Jacob Sanders: That’s right. There is no half-stepping when I come into the analytics.
Jared Correia: Now then, let me turn to the Michael Bivins of digital advertising, your protégé Paul. Paul, one tactic that’s getting a lot of attention is called geofencing, particularly last year. So what is that and is targeting hospitals or other locations with this method effective, full disclosure. I have no idea what any of that means, you guys wrote that question for me, so please, go easy on me?
Paul Julius: Sure. It is a bit of a weird one. So geofencing is a tactic that’s primarily used with display campaigns, so you are going to be looking at like banner ads, stuff like that, and what you can do is you can put in GPS coordinates. So if you knew the GPS coordinates.
A good example that I like to tell people is when you go to Target, if you have any coupon apps on your phone, it knows when you walk into Target and it starts hitting you with these ads for the different specials and stuff with the coupon. So geofencing is essentially using GPS coordinates to lay a perimeter around an area or a building or a particular part of the building depending on how precise you want to get.
And when you cross into that fence, it’s going to start showing you ads on your mobile phone, whether it’s through an app or through a search engine or something like that.
So what we ran into — what people try and I think Jake and I ran a bit of a philosophical debate on this one, but people were targeting, saying hey, let’s target the emergency room, let’s target the emergency room of this hospital with ads for a personal injury lawyer.
I had someone who pitched the idea of targeting funeral homes with wrongful death advertising. So those are right and you can.
Jared Correia: Morbid, but it makes sense.
Paul Julius: It does. And I think it gets a little bit into a bigger thing of what context do you want your firm represented in and kind of what context do you want to be serving ads with a particular message to people.
Jared Correia: So it sounds like you are pro-geofencing, it’s just a matter of like how far you go with that.
Paul Julius: Well, I think it’s a business decision honestly. I mean Jake, and Jake, jump in here, because I know we have had some back and forth on this, but it’s a business decision. As a marketer I look at all this available data and these options and these targeting methods and I am thrilled. I mean to me, if I can chop out all the stuff that I don’t need to pay for and just focus my fire on a very specific targeting method, that’s amazing. As a consumer, I don’t know if I am in an emergency room, that that’s the most appropriate time for you to be singling me out.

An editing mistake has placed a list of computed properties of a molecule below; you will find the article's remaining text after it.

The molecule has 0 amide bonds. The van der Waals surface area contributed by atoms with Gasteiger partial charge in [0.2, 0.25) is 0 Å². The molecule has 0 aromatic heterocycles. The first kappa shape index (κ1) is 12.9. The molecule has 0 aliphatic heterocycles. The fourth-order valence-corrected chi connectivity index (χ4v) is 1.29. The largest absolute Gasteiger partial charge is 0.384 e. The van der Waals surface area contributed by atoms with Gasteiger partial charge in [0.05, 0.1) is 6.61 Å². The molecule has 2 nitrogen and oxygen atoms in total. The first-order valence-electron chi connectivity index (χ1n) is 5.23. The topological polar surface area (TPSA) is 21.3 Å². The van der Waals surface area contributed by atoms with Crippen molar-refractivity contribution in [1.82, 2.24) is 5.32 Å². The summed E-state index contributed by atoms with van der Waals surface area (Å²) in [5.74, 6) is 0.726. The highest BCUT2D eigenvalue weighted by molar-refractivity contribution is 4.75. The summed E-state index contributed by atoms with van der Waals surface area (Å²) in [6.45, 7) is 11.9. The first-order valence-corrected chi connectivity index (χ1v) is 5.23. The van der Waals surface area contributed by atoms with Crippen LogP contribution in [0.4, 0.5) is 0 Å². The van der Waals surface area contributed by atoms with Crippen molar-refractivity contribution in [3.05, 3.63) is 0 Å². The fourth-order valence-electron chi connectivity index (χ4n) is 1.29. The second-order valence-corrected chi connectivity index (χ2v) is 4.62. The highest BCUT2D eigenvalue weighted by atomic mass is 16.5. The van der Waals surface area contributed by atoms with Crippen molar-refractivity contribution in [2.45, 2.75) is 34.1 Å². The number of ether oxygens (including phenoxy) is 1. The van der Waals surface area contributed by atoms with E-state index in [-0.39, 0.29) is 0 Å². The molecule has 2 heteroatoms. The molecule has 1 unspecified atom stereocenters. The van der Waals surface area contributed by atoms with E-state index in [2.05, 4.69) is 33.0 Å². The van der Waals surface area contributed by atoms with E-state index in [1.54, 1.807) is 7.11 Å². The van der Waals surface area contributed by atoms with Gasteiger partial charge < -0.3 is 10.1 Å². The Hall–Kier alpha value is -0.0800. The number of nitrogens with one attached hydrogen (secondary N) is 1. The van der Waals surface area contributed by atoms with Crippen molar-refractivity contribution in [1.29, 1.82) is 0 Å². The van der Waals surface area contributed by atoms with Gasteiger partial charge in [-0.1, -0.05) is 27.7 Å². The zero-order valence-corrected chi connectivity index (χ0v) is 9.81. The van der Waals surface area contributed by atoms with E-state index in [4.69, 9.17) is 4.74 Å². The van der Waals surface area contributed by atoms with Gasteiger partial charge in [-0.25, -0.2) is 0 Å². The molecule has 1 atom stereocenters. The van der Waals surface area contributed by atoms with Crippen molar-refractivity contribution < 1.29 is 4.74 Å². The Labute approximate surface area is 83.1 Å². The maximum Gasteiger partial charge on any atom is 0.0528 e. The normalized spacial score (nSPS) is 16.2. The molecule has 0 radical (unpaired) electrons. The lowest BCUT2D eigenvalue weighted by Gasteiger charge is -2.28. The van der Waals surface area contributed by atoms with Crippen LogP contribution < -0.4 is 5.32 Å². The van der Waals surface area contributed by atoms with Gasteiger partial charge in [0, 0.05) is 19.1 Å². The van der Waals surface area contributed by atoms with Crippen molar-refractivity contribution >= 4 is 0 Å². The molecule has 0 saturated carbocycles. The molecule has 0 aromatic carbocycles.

Jacob Sanders: Well, to kind of give a counterpunch to this geofencing idea is, I don’t think enough people see precision targeted advertising. The point of advertising is so many people see it and that’s how you grow prominence and that’s how you grow your brand.
Geofencing sort of takes this idea that it’s better to take an advertising message to a single person, when in reality, advertising in a practice is sort of signaling, it’s costly signaling. You are saying look at this ad, I can afford this ad. I have the means to take care of you. And a lot of people don’t think that way in advertising. They think you are going in there, do a rational thing, and explain something to somebody who is in a funeral home, who is like, you know what, this lawyer has a good idea, I don’t know how they found my information.
That isn’t necessarily how it would be if you had a strong advertising campaign that was broadly shared and widely distributed in the network, people who had a wrongful death claim would know, I am going to call the lawyer I know, who is in my head, not the lawyer who is in my phone all of a sudden.
So I think geofencing is a great idea, it’s a great concept, but it kind of goes against the core idea of branding and getting exposure for your law firm online. More people need to see it, not just one person. That’s just my thought.
Jared Correia: Yeah, I like that.
Paul Julius: And just to confess, we have done this. We have absolutely targeted hospitals, and I don’t know that — I guess what I would say is the data was inconclusive, because think of it this way. If you were targeting the entire city block or an entire ZIP code, which are also options, you would be covering that hospital anyway, and another point to make with this is that, you can’t filter out only people who are visiting at the hospital. So you are targeting every single person who crosses into that fence, every person with a phone, every doctor, every nurse, every custodial person, all of that stuff. So the idea of precision I think can be not as precise as people imagine it to be.
Jared Correia: Yeah. No, that’s really good discussion here. And Paul, I have to say, did you use Target as your example on purpose?
Paul Julius: Yes.
Jared Correia: I just want to give you credit for that.
Paul Julius: Thank you.
Jared Correia: I wanted people to know that.
Paul Julius: I am trying to get a sponsorship from those fellows, but they don’t return my calls, and they have sent me some, I call them responses, they call them restraining orders, but it’s a balance I think on how you look at it.
Jared Correia: Shameful. The mom-and-pop stores will be responding to you. You guys have got to hit out the Ben Franklin five and ten cents store; that should be where you go.
Jacob Sanders: Oh my God, yeah. I used to buy all my smoke bombs from them when I was a kid.
Jared Correia: There you go, yeah, it’s coming back. I think this is a good place to take a break. Why not, right?